Relationship status: ‘It’s complicated’

By October 10, 2011 Musings, The Daily Dish

The first thing on my girlfriend’s list of things to do once she got married?

Change her Facebook status.

And I don’t mean after her honeymoon. She updated her status as soon as she left the altar. She was still in her wedding dress.

It’s interesting how often — and how much — we broadcast our personal lives across the very public networks of social media.

As soon as people get engaged or break up or get married — or now, get divorced — they change their relationship status on Facebook as a way to tell the world, “Hey! Look! See what just happened!”

I get that you want to publish accurate and up-to-date information online. I’m a journalist, I can respect that. And I even get the need to broadcast to people in your network that you’re engaged or married.

But break-ups? In Facebook? On Twitter? That just seems, well, tacky.

I witnessed the awkward break-up of a couple on Twitter once. It started by one person “unfollowing” the other. And all hell broke loose.

And I’ve heard from friend who say their new significant others urged — if not outright pestered and pressured — them to change their Facebook status immediately. If not, that meant they were hiding the relationship, they didn’t really love them, they weren’t committed — and that led to an entire night of useless arguing.

There are more than 800 million active Facebook users, most of whom indicate some kind of relationship status, which can now range from single to in a domestic partnership.

And there’s even an app — the Facebook Breakup Notifier, which was released in February — that helps people keep taps on potential partners. You can choose the friends whose relationship status you’d like to track. (Like old boyfriends, recent flings, that crush you had in high school.) And when his relationship status changes to “single,” you pounce.

“You like someone. They’re in a relationship. Be the first to know when they’re out of it,” promises the app’s website.

It’s a weird world we live in. Can anyone explain it to me?

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Postcards: Derek’s doing fine!

By October 9, 2011 Postcards

Everyone’s asking, “How’s Derek doing?” Well, he’s doing well — as you can see. He’s standing here in front of Lake Mendota, the northernmost and largest of the four lakes near the University of Wisconsin at Madison.

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Today’s happy shot

By October 8, 2011 Food, Happy Shots

The best Saturday starts with Champion Malassada — from friends!


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Sick? Eat pho

By October 6, 2011 Food, Happy Shots


When I’m sick, I tend to skip meals, sometimes going an entire day on just a bowl of rice.

But for the past few days, I’ve been battling a cold. Sore throat, coughing, congestion and a headache. And I’ve been craving one thing: pho.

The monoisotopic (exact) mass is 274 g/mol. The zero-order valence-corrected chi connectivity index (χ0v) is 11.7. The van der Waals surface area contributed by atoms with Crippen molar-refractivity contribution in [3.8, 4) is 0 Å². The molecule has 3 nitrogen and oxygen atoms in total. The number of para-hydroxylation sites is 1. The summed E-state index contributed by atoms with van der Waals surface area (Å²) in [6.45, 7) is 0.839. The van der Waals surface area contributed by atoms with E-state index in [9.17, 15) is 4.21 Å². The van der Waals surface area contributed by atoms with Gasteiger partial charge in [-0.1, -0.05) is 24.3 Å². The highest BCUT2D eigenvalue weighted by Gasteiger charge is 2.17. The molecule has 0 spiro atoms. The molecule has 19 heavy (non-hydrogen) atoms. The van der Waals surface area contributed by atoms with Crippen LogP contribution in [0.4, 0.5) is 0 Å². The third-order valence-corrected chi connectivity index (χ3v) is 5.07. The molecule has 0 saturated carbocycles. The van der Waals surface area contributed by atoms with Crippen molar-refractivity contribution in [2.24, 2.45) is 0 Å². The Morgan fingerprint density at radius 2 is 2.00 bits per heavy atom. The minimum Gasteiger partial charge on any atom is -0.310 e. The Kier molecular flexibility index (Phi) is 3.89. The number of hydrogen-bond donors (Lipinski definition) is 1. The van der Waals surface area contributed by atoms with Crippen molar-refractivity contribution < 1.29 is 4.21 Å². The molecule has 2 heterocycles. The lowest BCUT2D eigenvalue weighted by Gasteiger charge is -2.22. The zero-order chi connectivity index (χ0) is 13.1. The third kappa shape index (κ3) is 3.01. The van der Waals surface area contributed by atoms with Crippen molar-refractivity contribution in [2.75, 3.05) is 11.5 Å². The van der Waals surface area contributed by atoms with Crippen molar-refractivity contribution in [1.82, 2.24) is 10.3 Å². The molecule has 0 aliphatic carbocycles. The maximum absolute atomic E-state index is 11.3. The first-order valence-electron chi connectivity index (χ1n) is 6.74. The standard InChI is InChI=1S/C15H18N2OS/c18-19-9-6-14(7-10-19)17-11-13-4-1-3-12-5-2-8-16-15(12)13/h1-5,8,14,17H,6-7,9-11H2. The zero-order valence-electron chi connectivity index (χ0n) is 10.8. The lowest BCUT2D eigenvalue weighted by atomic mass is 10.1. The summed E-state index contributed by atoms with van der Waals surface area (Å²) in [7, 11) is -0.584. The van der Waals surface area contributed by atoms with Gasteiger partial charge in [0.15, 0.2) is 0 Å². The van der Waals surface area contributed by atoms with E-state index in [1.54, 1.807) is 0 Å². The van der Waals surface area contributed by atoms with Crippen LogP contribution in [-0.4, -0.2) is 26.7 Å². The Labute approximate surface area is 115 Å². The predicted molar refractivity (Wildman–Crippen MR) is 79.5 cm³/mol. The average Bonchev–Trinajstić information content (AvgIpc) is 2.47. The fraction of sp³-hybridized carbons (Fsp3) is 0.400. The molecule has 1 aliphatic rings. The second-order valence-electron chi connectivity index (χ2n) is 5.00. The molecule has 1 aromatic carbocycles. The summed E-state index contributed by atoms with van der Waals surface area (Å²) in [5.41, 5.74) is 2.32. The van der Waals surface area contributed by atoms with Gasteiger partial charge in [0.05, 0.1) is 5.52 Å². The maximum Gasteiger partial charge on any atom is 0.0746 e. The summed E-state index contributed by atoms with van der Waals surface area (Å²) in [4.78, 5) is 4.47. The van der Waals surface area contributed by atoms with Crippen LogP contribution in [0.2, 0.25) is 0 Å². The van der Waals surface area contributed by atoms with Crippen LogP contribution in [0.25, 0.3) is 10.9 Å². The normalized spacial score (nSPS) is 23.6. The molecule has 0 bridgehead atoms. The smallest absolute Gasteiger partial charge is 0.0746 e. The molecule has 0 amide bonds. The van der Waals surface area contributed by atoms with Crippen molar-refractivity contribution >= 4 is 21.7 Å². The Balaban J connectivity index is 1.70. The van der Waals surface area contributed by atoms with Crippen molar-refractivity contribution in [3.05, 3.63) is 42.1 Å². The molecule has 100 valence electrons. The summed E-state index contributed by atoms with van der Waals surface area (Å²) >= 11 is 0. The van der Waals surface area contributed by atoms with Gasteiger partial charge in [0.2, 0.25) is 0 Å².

Pho is a Vietnamese noodle soup, usually served with raw beef or chicken and a plate of fresh basil, mint leaves, lime and bean sprouts.

It’s really the warm broth and easy-to-eat noodles that make this my go-to dish when I’m sick. (And one of my favorite bowls comes from Saigon Restaurant Vietnamese in Chinatown.)

What’s your go-to dish when you’re not feeling well?

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What would Steve Jobs do?

By October 6, 2011 Musings, The Daily Dish

I’ll be honest: I didn’t know much about Apple co-founder Steve Jobs until he died yesterday.

Sure, I knew that he as the visionary behind the once-floundering tech company, changing the way we navigate the web — and, let’s face it, life — with iTunes, the iPod and, most recently, the tablet. Because of his design and ingenuity, we browse the web, get our news, communicate with friends and share our lives differently.

And yeah, I knew that he was a college drop-out — what amazing person isn’t these days — and made the smartest (if not luckiest) business decision to buy Pixar Animation Studios right before “Toy Story” hit theaters.

But I didn’t know one thing: how passionate he was about this job that he loved. I mean, really loved.

We all have those moments where we’re sitting in our cubicle, pondering how we got there. You hate your job, you hate your boss, you hate the fact that you do nothing productive or meaningful for 40, 50, 60 hours a week. That’s a lot of time to waste — and you’re doing it.

You always hear people talk about loving your job, working in a career that you love so it doesn’t feel like work at all. Yeah, yeah, whatever. Try paying a mortgage, student loans and credit card bills from Christmas 2007 on an [insert dream job] salary.

But it was something Jobs said during a commencement address at Stanford University in 2005 that really struck me:

“Your work is going to fill a large part of your life, and the only way to be truly satisfied is to do what you believe is great work. And the only way to do great work is to love what you do. If you haven’t found it yet, keep looking. Don’t settle. As with all matters of the heart, you’ll know when you find it. And, like any great relationship, it just gets better and better as the years roll on.”

Watch the entire commencement address

He’s right.

Life is too short to do something we hate 2,080 hours a year.

So look around. If you’re not happy, if you’re not passionate about what you’re doing, if you feel like you’re living an unfilled life — stop, drop and roll. Happiness may be waiting for you to clock out.

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